Why does the US only invade weaker countries
Vulnerable States of America
Government system in crisis mode
Like governments around the world, the US was faced with the challenge of curbing the Covid 19 pandemic through health policy measures on the one hand, and restricting social life and economic activity no more than necessary on the other.38 The health authorities at the federal level did make recommendations on the measures required for such fine-grained political control, such as restrictions on public life and their phased relaxation. However, the implementation was thwarted by the failure of President Trump and his administration to lead.39 In addition, it made it difficult for the federally organized political system to assign the governors of the individual states decisive powers to combat the pandemic to a uniform response. After all, the congress was only able to agree temporarily on how the four rescue and aid packages adopted between the beginning of March and the end of April 2020 should be structured, who should be able to use the funds provided, for how long and in what amount, and how to finance the individual services be.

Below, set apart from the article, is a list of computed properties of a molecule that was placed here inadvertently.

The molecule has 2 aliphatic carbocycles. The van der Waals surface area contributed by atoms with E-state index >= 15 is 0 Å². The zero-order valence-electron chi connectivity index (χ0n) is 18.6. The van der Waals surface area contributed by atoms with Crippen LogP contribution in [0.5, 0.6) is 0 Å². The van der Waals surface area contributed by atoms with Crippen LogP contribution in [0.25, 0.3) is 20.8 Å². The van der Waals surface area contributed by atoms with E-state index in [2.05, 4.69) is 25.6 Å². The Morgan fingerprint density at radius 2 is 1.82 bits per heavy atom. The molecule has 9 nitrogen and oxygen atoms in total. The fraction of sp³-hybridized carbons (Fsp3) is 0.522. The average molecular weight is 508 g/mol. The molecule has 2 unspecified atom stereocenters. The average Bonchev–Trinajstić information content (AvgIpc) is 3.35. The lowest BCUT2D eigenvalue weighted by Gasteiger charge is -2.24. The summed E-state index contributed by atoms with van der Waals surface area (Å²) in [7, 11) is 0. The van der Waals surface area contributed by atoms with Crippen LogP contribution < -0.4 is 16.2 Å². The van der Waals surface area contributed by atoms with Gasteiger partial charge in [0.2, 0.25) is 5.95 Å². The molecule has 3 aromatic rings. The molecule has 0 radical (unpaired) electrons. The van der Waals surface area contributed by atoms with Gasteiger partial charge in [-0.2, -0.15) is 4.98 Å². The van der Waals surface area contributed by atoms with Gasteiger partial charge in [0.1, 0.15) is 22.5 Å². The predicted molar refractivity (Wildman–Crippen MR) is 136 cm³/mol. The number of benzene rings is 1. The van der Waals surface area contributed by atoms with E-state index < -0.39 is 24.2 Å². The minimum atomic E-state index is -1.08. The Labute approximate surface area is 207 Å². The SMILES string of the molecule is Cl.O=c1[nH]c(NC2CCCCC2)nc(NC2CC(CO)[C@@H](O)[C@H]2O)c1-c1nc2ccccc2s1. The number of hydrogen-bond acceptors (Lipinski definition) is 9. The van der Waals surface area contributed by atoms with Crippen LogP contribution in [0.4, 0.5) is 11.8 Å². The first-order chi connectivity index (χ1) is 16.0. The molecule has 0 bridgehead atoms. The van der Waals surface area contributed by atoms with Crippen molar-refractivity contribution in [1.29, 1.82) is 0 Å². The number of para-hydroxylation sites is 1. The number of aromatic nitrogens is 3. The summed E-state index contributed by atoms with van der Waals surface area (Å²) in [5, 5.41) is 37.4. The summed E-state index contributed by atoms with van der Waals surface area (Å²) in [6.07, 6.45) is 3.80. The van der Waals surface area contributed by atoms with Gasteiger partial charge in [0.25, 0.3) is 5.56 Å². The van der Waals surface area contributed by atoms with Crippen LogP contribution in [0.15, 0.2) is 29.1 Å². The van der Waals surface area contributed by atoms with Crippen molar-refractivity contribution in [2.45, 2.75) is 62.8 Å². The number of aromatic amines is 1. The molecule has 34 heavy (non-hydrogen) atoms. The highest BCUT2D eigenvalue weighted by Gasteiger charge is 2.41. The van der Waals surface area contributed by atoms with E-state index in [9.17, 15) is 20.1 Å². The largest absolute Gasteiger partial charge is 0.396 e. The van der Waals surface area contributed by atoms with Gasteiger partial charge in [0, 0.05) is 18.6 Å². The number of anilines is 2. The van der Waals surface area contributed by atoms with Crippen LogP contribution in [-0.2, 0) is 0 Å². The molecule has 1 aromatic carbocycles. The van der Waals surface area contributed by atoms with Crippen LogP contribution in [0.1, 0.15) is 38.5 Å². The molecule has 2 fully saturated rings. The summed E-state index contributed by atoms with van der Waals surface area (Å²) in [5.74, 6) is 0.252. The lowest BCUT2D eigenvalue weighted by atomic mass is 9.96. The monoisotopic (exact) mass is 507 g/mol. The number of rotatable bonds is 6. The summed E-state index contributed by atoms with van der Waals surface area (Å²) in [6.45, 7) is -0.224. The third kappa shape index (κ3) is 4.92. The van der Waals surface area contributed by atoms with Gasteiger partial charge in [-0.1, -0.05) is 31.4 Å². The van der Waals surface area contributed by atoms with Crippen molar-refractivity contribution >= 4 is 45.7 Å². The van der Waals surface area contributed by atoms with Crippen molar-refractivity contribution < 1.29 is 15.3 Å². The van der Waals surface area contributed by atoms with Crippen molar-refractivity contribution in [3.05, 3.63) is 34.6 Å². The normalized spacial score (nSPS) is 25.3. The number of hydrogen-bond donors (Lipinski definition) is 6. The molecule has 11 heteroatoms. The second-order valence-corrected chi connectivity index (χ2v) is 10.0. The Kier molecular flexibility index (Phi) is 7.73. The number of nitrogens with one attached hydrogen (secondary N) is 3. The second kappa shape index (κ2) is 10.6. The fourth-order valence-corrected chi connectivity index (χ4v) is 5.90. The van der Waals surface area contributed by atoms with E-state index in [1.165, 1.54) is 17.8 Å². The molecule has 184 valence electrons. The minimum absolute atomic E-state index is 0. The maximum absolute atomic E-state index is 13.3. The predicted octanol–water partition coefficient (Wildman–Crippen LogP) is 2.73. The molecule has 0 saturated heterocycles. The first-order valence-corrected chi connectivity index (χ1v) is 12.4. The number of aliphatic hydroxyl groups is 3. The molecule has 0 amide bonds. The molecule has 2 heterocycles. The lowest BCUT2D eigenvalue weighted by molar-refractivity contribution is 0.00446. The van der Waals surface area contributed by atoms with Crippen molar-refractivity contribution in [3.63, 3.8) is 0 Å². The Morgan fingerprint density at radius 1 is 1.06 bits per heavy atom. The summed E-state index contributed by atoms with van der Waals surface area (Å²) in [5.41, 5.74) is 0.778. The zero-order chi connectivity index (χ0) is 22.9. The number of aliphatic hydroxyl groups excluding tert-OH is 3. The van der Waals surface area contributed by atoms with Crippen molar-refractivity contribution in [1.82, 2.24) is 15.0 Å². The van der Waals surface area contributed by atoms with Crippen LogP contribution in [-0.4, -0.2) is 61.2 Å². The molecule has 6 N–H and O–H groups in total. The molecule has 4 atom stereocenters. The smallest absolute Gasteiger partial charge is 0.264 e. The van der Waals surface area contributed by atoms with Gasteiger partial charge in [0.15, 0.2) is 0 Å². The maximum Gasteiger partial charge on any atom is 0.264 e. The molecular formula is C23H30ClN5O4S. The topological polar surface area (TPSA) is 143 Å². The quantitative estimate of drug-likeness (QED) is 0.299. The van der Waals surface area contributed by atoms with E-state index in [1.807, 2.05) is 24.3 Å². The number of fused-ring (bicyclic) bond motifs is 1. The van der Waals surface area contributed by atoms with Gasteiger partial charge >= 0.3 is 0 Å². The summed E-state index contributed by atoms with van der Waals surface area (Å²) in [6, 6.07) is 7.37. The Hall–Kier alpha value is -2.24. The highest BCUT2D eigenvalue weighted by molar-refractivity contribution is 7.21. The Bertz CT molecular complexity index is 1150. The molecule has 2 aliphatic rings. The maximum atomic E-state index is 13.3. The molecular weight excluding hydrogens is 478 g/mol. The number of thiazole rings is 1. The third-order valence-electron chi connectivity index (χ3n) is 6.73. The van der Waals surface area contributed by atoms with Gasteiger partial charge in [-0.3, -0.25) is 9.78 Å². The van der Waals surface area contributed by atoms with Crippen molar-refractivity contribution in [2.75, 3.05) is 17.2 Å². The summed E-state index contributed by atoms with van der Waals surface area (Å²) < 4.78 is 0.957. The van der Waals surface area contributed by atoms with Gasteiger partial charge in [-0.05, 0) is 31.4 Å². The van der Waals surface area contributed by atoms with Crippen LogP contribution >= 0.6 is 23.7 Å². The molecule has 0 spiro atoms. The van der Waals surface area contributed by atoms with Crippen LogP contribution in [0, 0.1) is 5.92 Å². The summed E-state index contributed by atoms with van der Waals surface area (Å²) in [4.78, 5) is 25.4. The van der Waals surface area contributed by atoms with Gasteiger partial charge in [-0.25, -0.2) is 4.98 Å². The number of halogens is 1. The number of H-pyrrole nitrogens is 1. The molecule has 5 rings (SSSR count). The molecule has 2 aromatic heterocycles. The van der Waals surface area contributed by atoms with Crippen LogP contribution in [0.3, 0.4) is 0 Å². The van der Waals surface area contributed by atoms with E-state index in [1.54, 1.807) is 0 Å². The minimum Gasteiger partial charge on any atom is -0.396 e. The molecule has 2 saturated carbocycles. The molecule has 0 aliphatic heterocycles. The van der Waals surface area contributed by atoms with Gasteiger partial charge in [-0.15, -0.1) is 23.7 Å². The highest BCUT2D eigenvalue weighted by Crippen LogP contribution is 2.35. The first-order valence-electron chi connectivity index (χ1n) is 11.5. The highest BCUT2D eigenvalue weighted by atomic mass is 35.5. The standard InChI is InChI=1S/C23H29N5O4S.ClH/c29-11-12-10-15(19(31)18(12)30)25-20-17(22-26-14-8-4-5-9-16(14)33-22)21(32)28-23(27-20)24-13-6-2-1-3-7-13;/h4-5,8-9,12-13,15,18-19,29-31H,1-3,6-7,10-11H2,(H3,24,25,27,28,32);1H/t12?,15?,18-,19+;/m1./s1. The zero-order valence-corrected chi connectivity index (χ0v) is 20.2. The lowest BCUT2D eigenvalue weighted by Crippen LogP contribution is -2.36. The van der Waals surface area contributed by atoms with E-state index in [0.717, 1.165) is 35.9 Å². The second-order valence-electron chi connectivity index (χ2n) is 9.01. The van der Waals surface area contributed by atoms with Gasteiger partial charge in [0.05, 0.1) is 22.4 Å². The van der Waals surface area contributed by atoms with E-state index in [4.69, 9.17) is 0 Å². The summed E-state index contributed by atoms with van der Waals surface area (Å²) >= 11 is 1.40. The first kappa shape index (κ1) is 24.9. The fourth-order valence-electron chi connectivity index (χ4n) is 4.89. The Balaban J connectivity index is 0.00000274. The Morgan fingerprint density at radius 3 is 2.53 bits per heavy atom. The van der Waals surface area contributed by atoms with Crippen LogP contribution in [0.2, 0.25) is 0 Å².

Low prioritization prevents crisis prevention
Trump claimed the outbreak and global spread of the coronavirus was an "unforeseen problem" that "came out of nowhere"40 and "was not expected by anyone".41 In fact, the US government was warned. Not only did the virus advance relatively late in the United States. In previous years, local authorities and NGOs had also pointed out the risk of a global pandemic more clearly than in other countries.42 A few days before Trump's inauguration in mid-January 2017, the Obama administration, together with representatives from the President-elect's transition team, went through the most important decisions that would have to be made in the event of a flu pandemic. A large part of the future cabinet and high-ranking Trump advisors were present.43 When the corona pandemic broke out, however, only eight of the original 30 participants were still part of the administration.44